Serjey Karjakin vs. Alexandra Kosteniuk – 2003 – How to be a Chess Grandmaster Series




When did you learn chess and who taught you?

I started to play chess when I was 5 and my father was my first teacher.

When did you begin playing tournaments and how did you do?

I went to chess club at 6 and slowly started to participate in tournaments. At the beginning it was not easy, but very quickly I started to improve and win tournaments!

When did you begin making legitimate progress in your game and How?

I became Ukraine and European champion under 10, when I was 9. It was
probably my first big victories.

Can you recall a specific turning point?

I won against my first chess coach when I was 7, and I felt very happy at
that moment.

What are your top book recommendations for beginner to intermediate players?

It is always important to learn the books of all world champions. I liked Alechjin the most and I learned a lot from his books!

What are your top book recommendations for advanced players?

Books of Kasparov, Dorfman, Dvoretsky and for the 2500+ – Kasparyan.

How did you become a GM?

I worked a lot with many different chess coaches, with father, alone with computer. It was result of big work and young chess players have to understand that with out big work it is impossible to became GM.

How does preparation and study vary among players of different levels?

Professional chess players mostly work on the openings, but at the beginning young chess players have to study endgame, and middlegame as well.

What is next in your chess career?

My dream is to become world champion. At the moment I am 4th in the
world and I still have something to improve.

Nature or Nurture: Do you think top chess players are born with a
natural ability/gift or do they become so talented through hard work and the
right environment?

I think that top chess players are both talented and hard-worker. It is impossible to become top, with out this 2 things.

How do you feel about cheating in chess? (specific deterrents/punishments?)

Chess is game for gentlemen and I hate cheaters. They should be punished, for example on 5 years.

Who is your favorite player and why?

I don’t have idol and I try to improve my own play in order to be the best!

******”How to be a Grandmaster Series”*********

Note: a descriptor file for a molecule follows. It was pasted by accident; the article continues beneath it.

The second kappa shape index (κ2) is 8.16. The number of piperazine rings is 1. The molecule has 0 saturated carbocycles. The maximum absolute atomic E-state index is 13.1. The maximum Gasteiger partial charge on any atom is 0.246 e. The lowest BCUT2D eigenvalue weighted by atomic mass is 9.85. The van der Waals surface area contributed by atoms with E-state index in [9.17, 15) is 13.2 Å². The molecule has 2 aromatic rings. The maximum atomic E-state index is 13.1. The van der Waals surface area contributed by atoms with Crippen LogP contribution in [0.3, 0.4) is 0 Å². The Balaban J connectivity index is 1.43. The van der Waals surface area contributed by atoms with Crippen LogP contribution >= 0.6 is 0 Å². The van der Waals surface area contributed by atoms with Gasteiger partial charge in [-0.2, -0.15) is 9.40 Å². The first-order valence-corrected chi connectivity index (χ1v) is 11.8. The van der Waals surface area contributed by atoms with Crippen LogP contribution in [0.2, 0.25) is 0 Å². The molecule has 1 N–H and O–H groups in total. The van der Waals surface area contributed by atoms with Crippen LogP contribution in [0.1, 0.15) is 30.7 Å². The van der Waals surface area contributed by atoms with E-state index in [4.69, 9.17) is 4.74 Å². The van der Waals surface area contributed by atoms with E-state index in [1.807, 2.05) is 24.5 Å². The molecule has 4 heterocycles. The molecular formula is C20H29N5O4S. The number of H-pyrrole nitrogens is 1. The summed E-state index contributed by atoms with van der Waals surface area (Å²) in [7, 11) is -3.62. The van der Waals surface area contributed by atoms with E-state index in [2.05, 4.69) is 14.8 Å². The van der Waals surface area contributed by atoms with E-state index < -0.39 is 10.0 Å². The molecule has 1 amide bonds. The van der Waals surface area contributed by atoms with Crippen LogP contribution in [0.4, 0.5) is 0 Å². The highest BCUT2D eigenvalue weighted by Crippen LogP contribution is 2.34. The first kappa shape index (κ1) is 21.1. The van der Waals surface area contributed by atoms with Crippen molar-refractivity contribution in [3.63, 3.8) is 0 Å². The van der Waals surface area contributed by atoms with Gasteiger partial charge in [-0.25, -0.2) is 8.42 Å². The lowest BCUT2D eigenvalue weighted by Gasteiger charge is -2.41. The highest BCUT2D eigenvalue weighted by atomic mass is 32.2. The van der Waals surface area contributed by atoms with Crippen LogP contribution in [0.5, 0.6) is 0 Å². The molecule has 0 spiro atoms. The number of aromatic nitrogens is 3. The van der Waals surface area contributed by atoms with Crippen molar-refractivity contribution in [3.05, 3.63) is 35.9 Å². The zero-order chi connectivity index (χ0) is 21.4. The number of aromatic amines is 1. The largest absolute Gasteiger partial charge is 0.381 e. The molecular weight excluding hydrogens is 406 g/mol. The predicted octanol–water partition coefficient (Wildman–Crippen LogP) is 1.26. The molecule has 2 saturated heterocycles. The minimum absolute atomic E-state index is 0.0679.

People always want to know how Grandmaster’s achieved the extraordinary feat of becoming a GrandMaster. I noticed most Grandmaster interview’s focus more on recent and upcoming tournament’s and do not focus on how they became a GrandMaster.

While most people assume that becoming a GrandMaster is simply a formula of natural talent and hard work, we’ve discovered there is more to the secret formula. Our interview series hopes to unlock these “GrandMaster secrets” so we can learn to not only work harder, but smarter as well.

Our GrandMaster Interview series includes both audio and video interviews on our YouTube as well as text interviews with corresponding games on our site. We hope you enjoy these grandmaster interviews. Comments are appreciated and if you have questions you’d like to ask future grandmasters, let us know.

[Event “Dannemann Match”]
[Site “Brissago SUI”]
[Date “2003.02.04”]
[EventDate “2003.02.01”]
[Round “4”]
[Result “1-0”]
[White “Sergey Karjakin”]
[Black “Alexandra Kosteniuk”]
[ECO “B32”]
[WhiteElo “2547”]
[BlackElo “2456”]
[PlyCount “67”]

1. e4 c5 2. Nf3 Nc6 3. d4 cxd4 4. Nxd4 e5 5. Nb5 d6 6. N1c3 a6
7. Na3 b5 8. Nd5 Nce7 9. c4 Nxd5 10. exd5 bxc4 11. Nxc4 Nf6
12. Be3 Rb8 13. Be2 Be7 14. a4 O-O 15. O-O Bb7 16. Nb6 Nd7
17. a5 f5 18. f3 Nxb6 19. Bxb6 Qd7 20. b4 Bd8 21. Be3 Bf6
22. Rb1 Qf7 23. Bc4 Rfc8 24. Qd3 Ra8 25. Rfc1 Qh5 26. Bb3 Bg5
27. Qd2 Bxe3+ 28. Qxe3 Qf7 29. Qb6 Bxd5 30. Qxa6 Rxc1+
31. Rxc1 Rxa6 32. Rc8+ Qe8 33. Rxe8+ Kf7 34. Ra8 1-0


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